LAHORE: Although the gross domestic product (GDP) is a statistical measure, it is used and manipulated by politicians to gain maximum mileage.
By showing a high GDP reading, politicians can portray that the economy has significantly improved vis-a-vis the previous political dispensation and the previous year.
On this basis, they can impress a large pool of people that the economy is booming. This situation demands a natural question whether the GDP statistics are reliable or not.
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We have to carefully look at some significant steps taken by the government in this regard. As a first move, the government revised down the GDP growth of the previous government in 2014. What is the benefit of doing this?
By revising down the GDP of previous administration, one can easily show that the economy is much better during the tenure of this government. A layman will just look at the number and be impressed with the high number.
The government has provisionally projected that the current year’s GDP will grow by 5.28% on the basis of nine-month data. This figure is nicely exaggerated to show that the economy has experienced a higher growth in the last 10 years.
Time and again, this kind of headline is trumpeted for political point-scoring. Since final estimates will come out in 2019, those numbers will be at the mercy of the upcoming finance minister. However, the numbers will be slightly revised down regardless of the government.
Another important metric is the debt-to-GDP ratio which, according to a law passed by one of the previous parliaments, should be around 60%.
The magic number of 60 has important political ramifications. Whenever the number exceeds 60, the media starts to criticise the government that it is living beyond its means. These headlines are quite popular, but have less economic significance.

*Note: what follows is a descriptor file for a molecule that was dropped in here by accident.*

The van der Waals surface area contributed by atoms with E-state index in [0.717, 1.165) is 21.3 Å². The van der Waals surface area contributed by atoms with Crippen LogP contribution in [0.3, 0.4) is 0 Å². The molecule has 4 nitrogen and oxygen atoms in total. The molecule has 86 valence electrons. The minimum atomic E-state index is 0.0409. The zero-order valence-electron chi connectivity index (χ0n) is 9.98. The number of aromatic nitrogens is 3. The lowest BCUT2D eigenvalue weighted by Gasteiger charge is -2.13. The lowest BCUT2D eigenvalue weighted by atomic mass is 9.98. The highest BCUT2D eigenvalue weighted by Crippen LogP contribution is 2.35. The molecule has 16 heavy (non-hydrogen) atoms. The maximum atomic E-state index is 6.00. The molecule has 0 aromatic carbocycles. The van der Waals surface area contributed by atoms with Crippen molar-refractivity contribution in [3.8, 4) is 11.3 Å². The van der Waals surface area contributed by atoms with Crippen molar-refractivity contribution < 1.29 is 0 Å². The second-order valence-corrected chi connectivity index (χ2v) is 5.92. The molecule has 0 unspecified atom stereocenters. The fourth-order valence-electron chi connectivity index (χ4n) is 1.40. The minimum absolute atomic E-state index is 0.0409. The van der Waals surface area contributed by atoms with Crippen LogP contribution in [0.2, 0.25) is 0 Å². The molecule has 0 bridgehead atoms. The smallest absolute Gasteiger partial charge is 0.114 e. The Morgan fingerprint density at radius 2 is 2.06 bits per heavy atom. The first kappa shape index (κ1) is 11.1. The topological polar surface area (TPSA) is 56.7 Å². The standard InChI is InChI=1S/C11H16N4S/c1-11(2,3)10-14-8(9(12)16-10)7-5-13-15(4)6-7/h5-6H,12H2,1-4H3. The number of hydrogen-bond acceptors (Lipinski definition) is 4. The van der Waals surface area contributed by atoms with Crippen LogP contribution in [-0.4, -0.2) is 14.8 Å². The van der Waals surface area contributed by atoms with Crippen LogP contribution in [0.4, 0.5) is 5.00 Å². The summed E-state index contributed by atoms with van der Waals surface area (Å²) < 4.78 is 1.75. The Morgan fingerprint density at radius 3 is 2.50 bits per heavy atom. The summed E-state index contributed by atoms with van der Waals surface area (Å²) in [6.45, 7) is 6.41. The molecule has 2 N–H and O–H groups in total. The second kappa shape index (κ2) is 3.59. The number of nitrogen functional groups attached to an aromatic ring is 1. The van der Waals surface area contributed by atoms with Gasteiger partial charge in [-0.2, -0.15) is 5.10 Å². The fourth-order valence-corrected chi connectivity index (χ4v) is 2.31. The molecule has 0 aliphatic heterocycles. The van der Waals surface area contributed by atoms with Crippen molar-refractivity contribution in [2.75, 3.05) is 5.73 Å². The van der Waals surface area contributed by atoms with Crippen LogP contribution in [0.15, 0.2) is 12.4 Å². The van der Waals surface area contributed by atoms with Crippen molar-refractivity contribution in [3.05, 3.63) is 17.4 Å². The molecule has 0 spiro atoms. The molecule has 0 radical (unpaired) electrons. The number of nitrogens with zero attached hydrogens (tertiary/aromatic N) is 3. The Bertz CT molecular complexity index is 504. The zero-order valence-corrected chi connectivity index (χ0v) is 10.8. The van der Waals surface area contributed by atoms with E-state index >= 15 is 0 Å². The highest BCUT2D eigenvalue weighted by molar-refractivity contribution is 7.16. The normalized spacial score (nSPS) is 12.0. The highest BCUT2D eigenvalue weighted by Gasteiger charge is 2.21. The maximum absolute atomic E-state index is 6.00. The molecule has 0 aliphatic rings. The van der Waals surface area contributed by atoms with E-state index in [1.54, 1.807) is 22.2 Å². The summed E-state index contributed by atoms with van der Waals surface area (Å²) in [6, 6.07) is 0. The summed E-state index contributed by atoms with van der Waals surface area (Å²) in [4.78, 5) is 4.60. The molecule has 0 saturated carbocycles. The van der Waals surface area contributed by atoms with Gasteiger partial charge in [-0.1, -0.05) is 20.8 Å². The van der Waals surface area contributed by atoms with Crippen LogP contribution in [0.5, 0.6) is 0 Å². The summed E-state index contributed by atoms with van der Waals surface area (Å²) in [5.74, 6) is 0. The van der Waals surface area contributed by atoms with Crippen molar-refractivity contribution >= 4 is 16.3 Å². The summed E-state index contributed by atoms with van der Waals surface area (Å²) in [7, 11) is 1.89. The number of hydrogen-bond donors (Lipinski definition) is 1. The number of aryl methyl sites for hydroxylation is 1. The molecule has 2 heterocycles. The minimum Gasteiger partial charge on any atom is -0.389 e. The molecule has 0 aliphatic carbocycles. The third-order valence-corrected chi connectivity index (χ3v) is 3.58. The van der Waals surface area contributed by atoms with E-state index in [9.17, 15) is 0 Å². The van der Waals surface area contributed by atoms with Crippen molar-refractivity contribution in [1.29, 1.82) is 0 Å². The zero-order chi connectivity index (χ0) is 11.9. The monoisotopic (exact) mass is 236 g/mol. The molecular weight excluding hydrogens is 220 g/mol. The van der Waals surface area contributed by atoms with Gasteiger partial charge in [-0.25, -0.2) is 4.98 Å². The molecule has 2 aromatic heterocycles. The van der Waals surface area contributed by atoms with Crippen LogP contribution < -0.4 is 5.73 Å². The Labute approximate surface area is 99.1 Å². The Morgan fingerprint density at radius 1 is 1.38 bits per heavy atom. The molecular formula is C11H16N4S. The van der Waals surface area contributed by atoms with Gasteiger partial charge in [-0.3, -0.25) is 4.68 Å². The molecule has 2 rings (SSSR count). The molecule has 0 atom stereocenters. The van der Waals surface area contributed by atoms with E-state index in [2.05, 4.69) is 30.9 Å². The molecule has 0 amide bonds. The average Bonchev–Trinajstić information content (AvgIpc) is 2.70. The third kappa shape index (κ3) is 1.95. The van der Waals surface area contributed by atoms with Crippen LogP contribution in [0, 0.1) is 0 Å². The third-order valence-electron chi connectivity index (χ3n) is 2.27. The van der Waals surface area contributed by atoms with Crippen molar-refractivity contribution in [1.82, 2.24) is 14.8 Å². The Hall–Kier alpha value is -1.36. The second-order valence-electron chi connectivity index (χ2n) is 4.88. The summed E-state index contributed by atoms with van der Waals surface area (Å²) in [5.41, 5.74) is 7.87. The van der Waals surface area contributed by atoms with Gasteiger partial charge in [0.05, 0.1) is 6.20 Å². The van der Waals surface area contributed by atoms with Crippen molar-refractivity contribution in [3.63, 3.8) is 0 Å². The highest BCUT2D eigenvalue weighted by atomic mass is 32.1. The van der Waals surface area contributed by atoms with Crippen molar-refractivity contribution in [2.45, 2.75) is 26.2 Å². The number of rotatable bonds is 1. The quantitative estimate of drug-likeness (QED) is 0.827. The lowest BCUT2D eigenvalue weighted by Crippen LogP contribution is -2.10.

The usual reply of the government is that debt has been accumulated by previous administrations and it is not only successfully managing it, but also reducing it. Sometimes criticism compels the government to invent a new definition since necessity is the mother of invention.
Apple and orange comparison
In Pakistan’s case, the government redefined the federal debt in the light of international best practices. This invention brought a new name – the net debt-to-GDP ratio.
One has to ask a simple question. The numerator is in net while the denominator is in gross. In economics, it can be called apple and orange comparison.
Another traditional metric is the GDP per capita ie the GDP/population, which is an important measure of welfare. If the GDP per capita increases every passing year, it will be considered that the economy is performing well and catering to the requirements of population.
In the community of nations, this old metric is, sometimes, used for comparison purpose and even enhances the prestige of a country.
After doing all these revisions and window dressing, the finance minister has pondered to re-evaluate the GDP. It is hoped that the re-evaluation exercise will increase the GDP to around $350 billion.
Why is this so? The answer is 2017 census. Since census has been held after 1998, there are guestimates that the population figure will be higher than the expected one.
In order to maintain and even increase the GDP per capita, a higher numerator will be a better option. Moreover, the higher GDP will create a reasonable cushion for borrowing.
In a nutshell, the government should give less attention to accounting exercises and focus more on increasing the welfare of masses through meaningful structural reforms.
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For instance, if the government tries to reduce the growing informality in the economy, the GDP will increase. Such reforms will bring reliability in the statistics which are necessary for development.
The writer is Assistant Professor of Economics at SDSB, Lahore University of Management Sciences (Lums)
Published in The Express Tribune, June 19th, 2017.
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